Robin Richardson – It wasn’t too difficult a process. Luckily, for now, my work seems to be improving over time. It was clear that the newer work in the book was generally better than the older work. I simply cut out anything that was weak, and replaced it with something newer and hopefully better. I’m not the type to get attached to my own poems, so if it’s not up to snuff I have no problem trashing it. The point is to create a good book.
TTQ – Who helped you with editing Grunt of the Minotaur and what was that experience like for you?
Robin Richardson – Paul Vermeesch was the main editor of the book. I really lucked out because he took the time to walk me through the process, letting me know what to expect while the book was being put together, as well as once it came out. At the time the manuscript was accepted I had little to no official poetry education, though I had been published in journals here and there, and done workshops and public readings. Paul was extremely patient with me, acting as a mentor as much as an editor.
TTQ – Your poem 'Didac' from Grunt of the Minotaur was published in The Toronto Quarterly and is a personal favourite of mine. What is the story behind that poem?
Robin Richardson – Didac is about a man I boarded with in Barcelona for a few months when I was about eighteen. He was a painter, and the owner of a four bedroom flat in the Gothic Quarter, which he generally rented out to artists and students. I lived there with him, a German mountain climber, a Columbian film student, and a Spanish philosopher who’d just completed his Master’s in Los Angeles. Everyone in the apartment spoke Spanish except me, for that, among other reasons, tensions in the apartment rose quickly.
In the poem Didac I took the very real event of Didac bathing with the door open, in clear view of the dinner table as we ate. I thought this moment was so odd and surreal and wanted to use it as the starting point for writing about what it felt like to be alone and slightly disoriented in a strange land.
I’ve since been back to Barcelona and had a much more pleasant experience this time around, as I shared a flat with two very talented artists and two adorable Persian cats.
TTQ – Do you have a favourite poem from your book that you like best or enjoy reading most when you're out doing poetry readings and various promotional events?
Robin Richardson – I really enjoy reading the poem When Paying Visits of Condolence out loud. It’s a fairly dark poem and a bit visceral. I find it casts an interesting mood over the room when I read it. It’s like I was saying before, it seems to become an object of its own, so that through its recitation I’ve spun a gloomy little ball and thrown it into the audience.
WHEN PAYING VISITS OF CONDOLENCE
To courteously desire the deceased,
one should be dressed in silk,
be slight of word, coo, pretend to give a kiss
when sniffing the seasoned marrow.
Like a mule, brush the rug with suede,
tap the pound cake, clutch
pie, caramelized to hide the taste.
If foul play is suspected, flood the glass
with cognac, keep rumours to a hush.
The doorframe cramped with hands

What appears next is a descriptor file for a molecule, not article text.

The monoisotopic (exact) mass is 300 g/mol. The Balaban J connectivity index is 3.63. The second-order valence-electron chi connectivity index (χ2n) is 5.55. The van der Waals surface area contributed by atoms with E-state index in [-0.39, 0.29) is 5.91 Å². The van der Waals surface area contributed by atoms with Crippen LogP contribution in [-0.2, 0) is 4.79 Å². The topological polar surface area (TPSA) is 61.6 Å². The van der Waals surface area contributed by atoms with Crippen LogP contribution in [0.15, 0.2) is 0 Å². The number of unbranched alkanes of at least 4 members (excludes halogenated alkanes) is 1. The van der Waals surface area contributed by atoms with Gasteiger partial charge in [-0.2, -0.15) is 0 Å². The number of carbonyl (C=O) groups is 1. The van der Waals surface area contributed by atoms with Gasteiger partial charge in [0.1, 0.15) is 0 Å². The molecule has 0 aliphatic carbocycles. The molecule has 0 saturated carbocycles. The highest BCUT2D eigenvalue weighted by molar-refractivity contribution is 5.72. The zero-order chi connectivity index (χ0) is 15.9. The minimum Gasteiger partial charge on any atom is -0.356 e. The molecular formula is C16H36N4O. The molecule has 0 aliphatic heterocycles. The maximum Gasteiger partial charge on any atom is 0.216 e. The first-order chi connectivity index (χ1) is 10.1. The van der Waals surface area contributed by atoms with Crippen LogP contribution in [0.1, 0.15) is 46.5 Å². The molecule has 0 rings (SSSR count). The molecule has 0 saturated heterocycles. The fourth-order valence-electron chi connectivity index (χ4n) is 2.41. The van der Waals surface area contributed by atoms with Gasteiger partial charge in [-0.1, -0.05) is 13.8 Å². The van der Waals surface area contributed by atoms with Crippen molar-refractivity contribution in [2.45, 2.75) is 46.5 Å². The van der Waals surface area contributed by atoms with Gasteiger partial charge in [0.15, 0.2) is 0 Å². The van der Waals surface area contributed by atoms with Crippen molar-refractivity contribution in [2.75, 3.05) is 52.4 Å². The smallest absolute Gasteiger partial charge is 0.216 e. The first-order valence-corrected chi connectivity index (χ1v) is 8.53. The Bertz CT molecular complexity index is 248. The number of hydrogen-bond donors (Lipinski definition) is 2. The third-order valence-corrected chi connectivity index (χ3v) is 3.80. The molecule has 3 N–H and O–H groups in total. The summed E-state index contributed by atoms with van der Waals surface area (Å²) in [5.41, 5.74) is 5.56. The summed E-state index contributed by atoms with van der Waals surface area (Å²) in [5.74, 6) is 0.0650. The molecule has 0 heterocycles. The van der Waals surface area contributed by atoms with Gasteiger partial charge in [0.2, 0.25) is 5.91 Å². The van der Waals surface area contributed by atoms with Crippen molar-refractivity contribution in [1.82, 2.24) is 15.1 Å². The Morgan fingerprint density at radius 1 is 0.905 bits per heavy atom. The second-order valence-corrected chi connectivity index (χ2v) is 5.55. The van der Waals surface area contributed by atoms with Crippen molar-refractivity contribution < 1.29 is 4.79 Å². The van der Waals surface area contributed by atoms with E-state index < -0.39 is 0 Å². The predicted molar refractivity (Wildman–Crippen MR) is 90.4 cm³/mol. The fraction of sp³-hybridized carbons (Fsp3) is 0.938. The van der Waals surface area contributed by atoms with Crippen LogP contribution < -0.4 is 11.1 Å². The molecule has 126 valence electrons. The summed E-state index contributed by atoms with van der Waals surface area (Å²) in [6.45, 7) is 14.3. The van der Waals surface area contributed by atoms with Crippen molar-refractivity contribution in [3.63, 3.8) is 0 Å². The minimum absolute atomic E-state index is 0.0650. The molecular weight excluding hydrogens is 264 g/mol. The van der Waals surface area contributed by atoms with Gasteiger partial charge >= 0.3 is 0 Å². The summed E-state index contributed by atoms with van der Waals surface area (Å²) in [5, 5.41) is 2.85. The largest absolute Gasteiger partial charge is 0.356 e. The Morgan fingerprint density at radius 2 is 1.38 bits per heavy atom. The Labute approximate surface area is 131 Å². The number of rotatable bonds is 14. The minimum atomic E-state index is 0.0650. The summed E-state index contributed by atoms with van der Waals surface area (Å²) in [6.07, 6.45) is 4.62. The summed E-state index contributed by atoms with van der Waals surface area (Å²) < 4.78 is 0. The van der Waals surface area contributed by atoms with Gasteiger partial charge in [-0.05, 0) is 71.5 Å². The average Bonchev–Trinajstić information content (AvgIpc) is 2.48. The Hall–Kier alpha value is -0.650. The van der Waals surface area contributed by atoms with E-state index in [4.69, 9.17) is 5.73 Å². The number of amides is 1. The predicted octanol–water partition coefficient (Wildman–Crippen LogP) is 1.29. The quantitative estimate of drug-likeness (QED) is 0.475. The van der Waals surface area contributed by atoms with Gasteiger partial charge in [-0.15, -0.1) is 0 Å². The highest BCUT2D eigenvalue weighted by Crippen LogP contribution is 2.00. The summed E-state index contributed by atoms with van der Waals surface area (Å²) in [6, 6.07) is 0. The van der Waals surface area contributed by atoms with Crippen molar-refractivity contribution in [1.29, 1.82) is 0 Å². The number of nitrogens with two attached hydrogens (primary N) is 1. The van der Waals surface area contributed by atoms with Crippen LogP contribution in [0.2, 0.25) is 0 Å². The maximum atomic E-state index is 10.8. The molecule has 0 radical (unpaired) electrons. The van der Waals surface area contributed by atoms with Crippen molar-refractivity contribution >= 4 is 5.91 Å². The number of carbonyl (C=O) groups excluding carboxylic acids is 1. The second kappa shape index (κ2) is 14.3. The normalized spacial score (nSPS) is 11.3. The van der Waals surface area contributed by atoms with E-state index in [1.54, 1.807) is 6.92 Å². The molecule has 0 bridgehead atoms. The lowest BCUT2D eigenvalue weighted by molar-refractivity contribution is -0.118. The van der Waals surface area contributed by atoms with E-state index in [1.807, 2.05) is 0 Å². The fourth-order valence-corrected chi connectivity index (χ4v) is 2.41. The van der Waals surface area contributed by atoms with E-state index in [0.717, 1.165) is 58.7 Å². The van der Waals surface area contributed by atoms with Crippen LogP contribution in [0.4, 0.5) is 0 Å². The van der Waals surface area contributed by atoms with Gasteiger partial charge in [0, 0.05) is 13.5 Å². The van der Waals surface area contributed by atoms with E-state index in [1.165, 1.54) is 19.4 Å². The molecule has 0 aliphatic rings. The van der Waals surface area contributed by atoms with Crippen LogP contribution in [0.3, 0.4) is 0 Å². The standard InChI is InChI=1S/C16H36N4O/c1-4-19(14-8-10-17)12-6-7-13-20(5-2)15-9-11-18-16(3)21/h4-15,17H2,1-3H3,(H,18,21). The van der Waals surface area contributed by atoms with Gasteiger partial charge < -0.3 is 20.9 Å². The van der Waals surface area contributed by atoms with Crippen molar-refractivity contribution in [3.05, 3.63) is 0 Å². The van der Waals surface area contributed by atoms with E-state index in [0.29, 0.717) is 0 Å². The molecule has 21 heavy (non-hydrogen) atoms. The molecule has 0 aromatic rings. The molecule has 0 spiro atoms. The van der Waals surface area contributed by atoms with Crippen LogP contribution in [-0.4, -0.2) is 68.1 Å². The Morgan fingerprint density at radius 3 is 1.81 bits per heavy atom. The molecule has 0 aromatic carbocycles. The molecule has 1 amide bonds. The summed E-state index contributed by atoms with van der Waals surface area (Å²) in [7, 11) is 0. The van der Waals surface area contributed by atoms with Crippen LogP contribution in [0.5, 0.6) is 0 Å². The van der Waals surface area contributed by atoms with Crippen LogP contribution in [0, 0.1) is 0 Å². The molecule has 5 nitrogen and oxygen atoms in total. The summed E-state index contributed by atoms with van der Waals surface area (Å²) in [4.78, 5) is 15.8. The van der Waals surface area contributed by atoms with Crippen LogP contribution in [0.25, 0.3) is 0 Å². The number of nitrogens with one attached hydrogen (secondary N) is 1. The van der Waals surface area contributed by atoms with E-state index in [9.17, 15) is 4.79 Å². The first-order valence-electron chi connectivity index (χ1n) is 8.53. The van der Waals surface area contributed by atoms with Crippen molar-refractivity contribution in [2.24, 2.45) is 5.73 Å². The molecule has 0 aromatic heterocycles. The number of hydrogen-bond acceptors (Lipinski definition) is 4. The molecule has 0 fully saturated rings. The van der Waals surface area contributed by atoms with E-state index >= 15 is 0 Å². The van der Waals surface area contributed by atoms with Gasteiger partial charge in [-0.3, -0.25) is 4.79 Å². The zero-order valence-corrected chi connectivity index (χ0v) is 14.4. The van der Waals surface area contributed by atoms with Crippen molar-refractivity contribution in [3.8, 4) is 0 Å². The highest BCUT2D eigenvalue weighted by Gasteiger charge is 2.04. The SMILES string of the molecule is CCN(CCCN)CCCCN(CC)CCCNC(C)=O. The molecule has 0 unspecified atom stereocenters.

and winter hats at hooks like hangmen. To lick
the velvet pouch, let a hand slip down
past the necktie, is the failure of a man
to keep his starched and eggshell grin in place.
Think not of flowerbeds, though far
and harmless. It's rude to couple
where the buried bruise the pebbled hills.
TTQ – How would you best describe your writing style?
Robin Richardson - That’s tough. I try to keep my words rooted in the tangible so that I can get away with some fairly far off, surreal ideas. I use a lot of concrete nouns and verbs and try to avoid too many abstractions. Sound and rhythm are paramount, as is an appeal to the senses. I want my poems to become objects. There’s a book I’m reading right now Today I Wrote Nothing by Daniil Kharms, in which I’ve found a passage that best describes the sort of thing I want from my own work, It isn’t just words or thoughts printed on paper, it is the thing as real as a crystal inkwell standing in front of me on the table. It seems that these verses have become a thing, and one can take them off the page and throw them at the window, and the window would break. That’s what words can do.
TTQ – What is your favourite word and why?
Robin Richardson – Yikes, there are so many beautiful words. Right now I’m hung up on the word ampersand. 1) Because it sounds lovely. 2) Because it summons that very beautiful shape: &.
TTQ – How important is reading your poetry in front of a live audience and what is that experience like for you personally?
Robin Richardson – Lately, I’m finding reading my work in front of an audience to be more and more important. It gives an immediate sense of how the poem is working and allows me to get out of the bubble I exist in when I’m working, and out into the social world for a change. I’ve also discovered lately that a poet really has the capacity to teach the reader how to read his or her work. John Berryman is a good example of this. I’d read the Dream Songs and was a big fan, but after I saw a YouTube video of Berryman reading Dream Song #29 everything changed. I feel like I understand him on a whole other level and have since reread the book, using Berryman’s unique oral cadence as a guide.
TTQ – What is your writing process like and do you write poetry every day or only when you feel inspired?
Robin Richardson – Generally, I write every day for at least three hours. First thing in the morning I eat a decent sized breakfast and then head out to a nearby café for at least two hours where I will either: compose, edit, read, or take notes…anything that contributes to my work. Once I’ve put in those initial hours I feel free to get on with the rest of my day, which may or may not involve another big writing session towards the evening.